Reading test

Generate questions designed to test reading comprehension from an article.

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Prompt Freeform

Generate 5 questions that test reader comprehension of the following text.

Text: The Amazon rainforest, also called Amazon jungle or Amazonia, is a moist broadleaf tropical rainforest in the Amazon biome that covers most of the Amazon basin of South America. This basin encompasses 7,000,000 km2 (2,700,000 sq mi), of which 5,500,000 km2 (2,100,000 sq mi) are covered by the rainforest. This region includes territory belonging to nine nations and 3,344 formally acknowledged indigenous territories.

The majority of the forest, 60%, is in Brazil, followed by Peru with 13%, Colombia with 10%, and with minor amounts in Bolivia, Ecuador, French Guiana, Guyana, Suriname, and Venezuela. Four nations have "Amazonas" as the name of one of their first-level administrative regions, and France uses the name "Guiana Amazonian Park" for French Guiana's protected rainforest area. The Amazon represents over half of the planet's remaining rainforests, and comprises the largest and most biodiverse tract of tropical rainforest in the world, with an estimated 390 billion individual trees in about 16,000 species.

More than 30 million people of 350 different ethnic groups live in the Amazon, which are subdivided into 9 different national political systems and 3,344 formally acknowledged indigenous territories. Indigenous peoples make up 9% of the total population, and 60 of the groups remain largely isolated.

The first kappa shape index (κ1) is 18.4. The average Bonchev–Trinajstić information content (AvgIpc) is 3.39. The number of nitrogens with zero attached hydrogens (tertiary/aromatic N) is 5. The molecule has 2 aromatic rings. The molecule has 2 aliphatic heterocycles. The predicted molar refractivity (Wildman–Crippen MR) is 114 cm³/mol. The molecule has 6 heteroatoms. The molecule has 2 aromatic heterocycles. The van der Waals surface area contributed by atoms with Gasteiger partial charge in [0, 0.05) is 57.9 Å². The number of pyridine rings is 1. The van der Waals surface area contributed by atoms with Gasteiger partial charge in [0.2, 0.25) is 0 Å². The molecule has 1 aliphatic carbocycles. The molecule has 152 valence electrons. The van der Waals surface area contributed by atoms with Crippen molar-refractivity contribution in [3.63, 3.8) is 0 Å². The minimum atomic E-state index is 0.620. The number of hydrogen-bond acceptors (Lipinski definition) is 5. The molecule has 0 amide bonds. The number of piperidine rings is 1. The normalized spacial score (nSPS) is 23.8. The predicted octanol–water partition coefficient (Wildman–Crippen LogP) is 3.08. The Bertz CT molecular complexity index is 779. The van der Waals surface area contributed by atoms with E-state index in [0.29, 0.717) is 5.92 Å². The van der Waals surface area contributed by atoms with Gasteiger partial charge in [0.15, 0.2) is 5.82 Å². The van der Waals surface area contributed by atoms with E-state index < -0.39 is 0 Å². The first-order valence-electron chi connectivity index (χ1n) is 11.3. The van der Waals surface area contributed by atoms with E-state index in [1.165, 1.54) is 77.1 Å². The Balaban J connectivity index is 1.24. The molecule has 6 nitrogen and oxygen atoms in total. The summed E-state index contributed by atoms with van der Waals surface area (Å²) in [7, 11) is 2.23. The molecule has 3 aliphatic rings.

The rainforest likely formed during the Eocene era (from 56 million years to 33.9 million years ago). It appeared following a global reduction of tropical temperatures when the Atlantic Ocean had widened sufficiently to provide a warm, moist climate to the Amazon basin. The rainforest has been in existence for at least 55 million years, and most of the region remained free of savanna-type biomes at least until the current ice age when the climate was drier and savanna more widespread.

Following the Cretaceous–Paleogene extinction event, the extinction of the dinosaurs and the wetter climate may have allowed the tropical rainforest to spread out across the continent. From 66 to 34 Mya, the rainforest extended as far south as 45°. Climate fluctuations during the last 34 million years have allowed savanna regions to expand into the tropics. During the Oligocene, for example, the rainforest spanned a relatively narrow band. It expanded again during the Middle Miocene, then retracted to a mostly inland formation at the last glacial maximum. However, the rainforest still managed to thrive during these glacial periods, allowing for the survival and evolution of a broad diversity of species.

Aerial view of the Amazon rainforest During the mid-Eocene, it is believed that the drainage basin of the Amazon was split along the middle of the continent by the Púrus Arch. Water on the eastern side flowed toward the Atlantic, while to the west water flowed toward the Pacific across the Amazonas Basin. As the Andes Mountains rose, however, a large basin was created that enclosed a lake; now known as the Solimões Basin. Within the last 5–10 million years, this accumulating water broke through the Púrus Arch, joining the easterly flow toward the Atlantic.